“Australian poetry gives us insight into the human condition.” Discuss this statement with reference to at least 3 poems.
Human condition encompasses the unique and inevitable features of being human. It includes all aspects of human behaviour, irreducible part of humanity that is inherent and not dependent on factors such as gender, race or class. Human condition also includes concerns such as the meaning of life and anxiety regarding the inescapability of death. The techniques used in the poems ‘Five Bells’ and ‘William Street’ by Kenneth Slessor and ‘From Little Things Big Things Grow’ by Paul Kelly give us insight into the human condition. The poem ‘Five Bells’ is about the death of Joe Lynch, the poet’s colleague who drowned in the water by jumping off Sydney Ferry ten years before this poem is written. The words ‘five bells’ symbolizes time, and it is constantly repeated in the poem to emphasize that the poem is all about time. ‘Five bells’ measures how time passes and Slessor is telling the audience that time and life passes too quickly. The stanzas are not the same in length, which symbolizes Slessor’s flowing and unstable memory and mood by the time he wrote this poem. Slessor shows his traumatism of Joe’s death in the quote ‘But I hear nothing, nothing…only bells’ and ‘Your echoes die, your voice is drowned by Life...’ Slessor writes ‘Life’ with a capital letter because he obviously thinks that life is so important and asks questions about life and the meaning of life. Rhetorical question is used in the quote ‘Why do I think of you dead man, why thieve these profitless lodgings from the flukes of thought Anchored in Time?’ Slessor uses metaphor in ‘Anchored in Time’ to tell the audience about his deep sadness about Joe’s death and the shortness of life. He also uses hyperbole in ‘The night you died, I felt your eardrums crack’ to describe Joe’s unexpected and shocking drowning. The onomatopoeia ‘crack’ makes the reader actually hear and feel the...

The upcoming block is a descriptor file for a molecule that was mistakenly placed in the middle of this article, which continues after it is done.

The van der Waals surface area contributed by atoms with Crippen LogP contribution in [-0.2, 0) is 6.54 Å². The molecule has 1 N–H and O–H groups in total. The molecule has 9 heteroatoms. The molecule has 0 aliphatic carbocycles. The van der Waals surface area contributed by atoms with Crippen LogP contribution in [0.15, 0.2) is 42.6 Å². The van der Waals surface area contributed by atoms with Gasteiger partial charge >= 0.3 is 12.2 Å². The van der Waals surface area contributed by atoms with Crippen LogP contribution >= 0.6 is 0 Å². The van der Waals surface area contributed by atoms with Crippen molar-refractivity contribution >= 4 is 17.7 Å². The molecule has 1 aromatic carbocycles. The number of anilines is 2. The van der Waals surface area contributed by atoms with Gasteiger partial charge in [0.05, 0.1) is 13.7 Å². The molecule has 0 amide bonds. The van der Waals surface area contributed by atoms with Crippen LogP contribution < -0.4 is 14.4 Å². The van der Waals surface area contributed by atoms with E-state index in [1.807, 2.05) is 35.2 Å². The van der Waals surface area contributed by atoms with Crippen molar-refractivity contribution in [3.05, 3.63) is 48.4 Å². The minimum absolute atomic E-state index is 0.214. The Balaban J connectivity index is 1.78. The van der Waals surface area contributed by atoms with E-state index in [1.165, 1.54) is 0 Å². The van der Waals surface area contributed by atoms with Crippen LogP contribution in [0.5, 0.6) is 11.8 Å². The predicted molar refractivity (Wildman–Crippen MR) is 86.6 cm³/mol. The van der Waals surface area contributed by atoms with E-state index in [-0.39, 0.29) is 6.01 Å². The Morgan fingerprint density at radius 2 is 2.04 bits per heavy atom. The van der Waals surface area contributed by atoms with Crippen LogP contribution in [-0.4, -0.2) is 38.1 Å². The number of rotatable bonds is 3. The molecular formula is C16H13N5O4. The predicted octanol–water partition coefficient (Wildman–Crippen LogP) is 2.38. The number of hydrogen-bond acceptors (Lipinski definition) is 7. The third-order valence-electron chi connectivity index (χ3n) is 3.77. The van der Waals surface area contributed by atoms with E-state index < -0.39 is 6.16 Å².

Please join StudyMode to read the full document